We all hate iTunes—it’s the fashionable thing to do. The smarter amongst us have switched over to Rdio and Spotify or another streaming service, and use iTunes solely as a way to sync our iDevices.
But Vox is a new app (launching today) which will give you access to your iTunes library without all the cruft that makes it almost impossible to use for, you know, tunes. It’s pretty sweet.
Vox can grab its music from a few places: Your iTunes library, a folder, or The Internet (via internet radio). There’s one big caveat, though: you can’t use it with iTunes in the Cloud. Or rather, you can, but you’ll have to download the tracks to your computer using iTunes before they’ll show up in Vox’s version of your iTunes Library.
Curiously, I can access my entire library in the cloud using Launchbar, so this must at least be possible (NB: I’m using the final release candidate, not the launch version—although it should be exactly the same).
The window is lovely looking, a dark HUD-style box with artwork and track info, including the file type and bitrate of the song being played. This is worth mentioning because the app can play pretty much any music file you can find, including FLAC and other formats iTunes can’t read. And Vox even lets you set the a preference to make it the default player for all music files, or just those which iTunes can’t handle.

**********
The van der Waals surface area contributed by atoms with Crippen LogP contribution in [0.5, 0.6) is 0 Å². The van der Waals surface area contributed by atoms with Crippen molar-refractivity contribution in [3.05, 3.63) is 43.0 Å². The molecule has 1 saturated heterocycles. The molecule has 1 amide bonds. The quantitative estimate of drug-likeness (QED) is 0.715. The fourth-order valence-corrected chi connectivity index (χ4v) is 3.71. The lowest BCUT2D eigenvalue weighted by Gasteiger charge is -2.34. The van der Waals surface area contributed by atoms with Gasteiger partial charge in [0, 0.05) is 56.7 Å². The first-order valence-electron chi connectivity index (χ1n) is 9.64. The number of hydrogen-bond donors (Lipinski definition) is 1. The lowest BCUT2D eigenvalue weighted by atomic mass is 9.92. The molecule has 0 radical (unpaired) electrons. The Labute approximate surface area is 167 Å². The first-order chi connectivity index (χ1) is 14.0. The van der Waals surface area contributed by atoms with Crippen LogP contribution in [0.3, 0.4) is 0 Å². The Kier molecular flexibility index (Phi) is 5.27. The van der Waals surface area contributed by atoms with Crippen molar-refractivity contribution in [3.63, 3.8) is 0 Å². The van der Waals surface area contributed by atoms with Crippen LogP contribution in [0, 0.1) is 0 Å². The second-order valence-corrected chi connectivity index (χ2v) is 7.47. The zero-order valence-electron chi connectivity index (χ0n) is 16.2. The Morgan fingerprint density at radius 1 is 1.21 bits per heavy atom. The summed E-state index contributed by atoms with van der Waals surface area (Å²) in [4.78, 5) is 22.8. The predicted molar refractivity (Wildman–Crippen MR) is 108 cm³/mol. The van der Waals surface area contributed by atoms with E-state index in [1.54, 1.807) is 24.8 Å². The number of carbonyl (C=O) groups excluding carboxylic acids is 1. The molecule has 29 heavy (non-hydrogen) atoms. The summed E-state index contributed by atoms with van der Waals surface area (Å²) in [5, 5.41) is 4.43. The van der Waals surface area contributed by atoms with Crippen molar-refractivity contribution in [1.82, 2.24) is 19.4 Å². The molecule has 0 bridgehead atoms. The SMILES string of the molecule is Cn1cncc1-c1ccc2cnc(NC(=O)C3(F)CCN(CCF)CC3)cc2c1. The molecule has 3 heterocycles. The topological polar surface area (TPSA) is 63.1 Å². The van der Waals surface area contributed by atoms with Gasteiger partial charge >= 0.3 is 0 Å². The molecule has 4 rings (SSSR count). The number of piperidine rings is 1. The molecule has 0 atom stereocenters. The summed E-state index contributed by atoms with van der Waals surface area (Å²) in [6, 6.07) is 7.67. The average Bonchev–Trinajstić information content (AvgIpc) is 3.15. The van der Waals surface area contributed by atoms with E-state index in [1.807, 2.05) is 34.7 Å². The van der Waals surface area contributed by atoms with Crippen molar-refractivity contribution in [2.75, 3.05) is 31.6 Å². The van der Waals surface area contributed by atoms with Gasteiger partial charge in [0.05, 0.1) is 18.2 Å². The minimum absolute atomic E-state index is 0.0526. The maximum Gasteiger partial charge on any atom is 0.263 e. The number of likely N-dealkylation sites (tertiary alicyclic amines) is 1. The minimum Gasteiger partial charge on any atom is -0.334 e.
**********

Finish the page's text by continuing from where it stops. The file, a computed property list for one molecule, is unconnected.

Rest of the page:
Speaking of preferences, there are plenty. You also get a bunch of System Services “installed” by default, so you can use your launcher of choice (Quicksilver, Alfred etc.) to add tracks to playlists and the queue. And there’s even the option to install a Preference Pane that will takeover the hardware controls of your Mac, rewiring the play/pause buttons and even intercepting button-presses on a plugged-in pair of earbuds. In short, you could completely replace iTunes as a music player and never have it launch.
There’s a whole lot more in there too, including Last.FM scrobbling, window-floating, customizable keyboard shortcuts, album art on the app icon, notification center support, EQ and even a “labs” tab in the preferences for experimental stuff. Don’t let this fool you, though: Vox is 100% focussed on playing music—unlike iTunes.